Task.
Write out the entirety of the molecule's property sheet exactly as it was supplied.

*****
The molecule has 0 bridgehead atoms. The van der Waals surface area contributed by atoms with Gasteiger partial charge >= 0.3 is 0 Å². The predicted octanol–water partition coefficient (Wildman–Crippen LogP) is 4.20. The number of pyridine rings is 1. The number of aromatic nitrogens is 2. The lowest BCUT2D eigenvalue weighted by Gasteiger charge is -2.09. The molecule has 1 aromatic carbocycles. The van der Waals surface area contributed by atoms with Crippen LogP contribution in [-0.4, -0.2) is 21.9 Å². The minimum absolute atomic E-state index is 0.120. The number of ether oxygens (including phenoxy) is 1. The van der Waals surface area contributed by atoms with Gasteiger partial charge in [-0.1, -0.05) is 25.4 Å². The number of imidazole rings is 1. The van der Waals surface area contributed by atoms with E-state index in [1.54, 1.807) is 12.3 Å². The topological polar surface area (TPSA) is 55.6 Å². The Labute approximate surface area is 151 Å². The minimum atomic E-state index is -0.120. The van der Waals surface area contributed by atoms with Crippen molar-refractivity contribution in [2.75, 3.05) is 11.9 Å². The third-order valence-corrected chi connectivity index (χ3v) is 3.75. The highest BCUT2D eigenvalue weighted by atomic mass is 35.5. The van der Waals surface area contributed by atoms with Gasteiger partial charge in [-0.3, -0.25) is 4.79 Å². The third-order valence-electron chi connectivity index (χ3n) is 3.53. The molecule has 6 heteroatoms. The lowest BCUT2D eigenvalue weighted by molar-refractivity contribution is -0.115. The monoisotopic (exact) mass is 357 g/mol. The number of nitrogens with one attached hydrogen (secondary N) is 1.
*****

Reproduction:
The molecule has 0 bridgehead atoms. The van der Waals surface area contributed by atoms with Gasteiger partial charge >= 0.3 is 0 Å². The predicted octanol–water partition coefficient (Wildman–Crippen LogP) is 4.20. The number of pyridine rings is 1. The number of aromatic nitrogens is 2. The lowest BCUT2D eigenvalue weighted by Gasteiger charge is -2.09. The molecule has 1 aromatic carbocycles. The van der Waals surface area contributed by atoms with Crippen LogP contribution in [-0.4, -0.2) is 21.9 Å². The minimum absolute atomic E-state index is 0.120. The number of ether oxygens (including phenoxy) is 1. The van der Waals surface area contributed by atoms with Gasteiger partial charge in [-0.1, -0.05) is 25.4 Å². The number of imidazole rings is 1. The van der Waals surface area contributed by atoms with E-state index in [1.54, 1.807) is 12.3 Å². The topological polar surface area (TPSA) is 55.6 Å². The Labute approximate surface area is 151 Å². The minimum atomic E-state index is -0.120. The van der Waals surface area contributed by atoms with Crippen molar-refractivity contribution in [2.75, 3.05) is 11.9 Å². The third-order valence-corrected chi connectivity index (χ3v) is 3.75. The highest BCUT2D eigenvalue weighted by atomic mass is 35.5. The van der Waals surface area contributed by atoms with Gasteiger partial charge in [-0.3, -0.25) is 4.79 Å². The third-order valence-electron chi connectivity index (χ3n) is 3.53. The molecule has 6 heteroatoms. The lowest BCUT2D eigenvalue weighted by molar-refractivity contribution is -0.115. The monoisotopic (exact) mass is 357 g/mol. The number of nitrogens with one attached hydrogen (secondary N) is 1.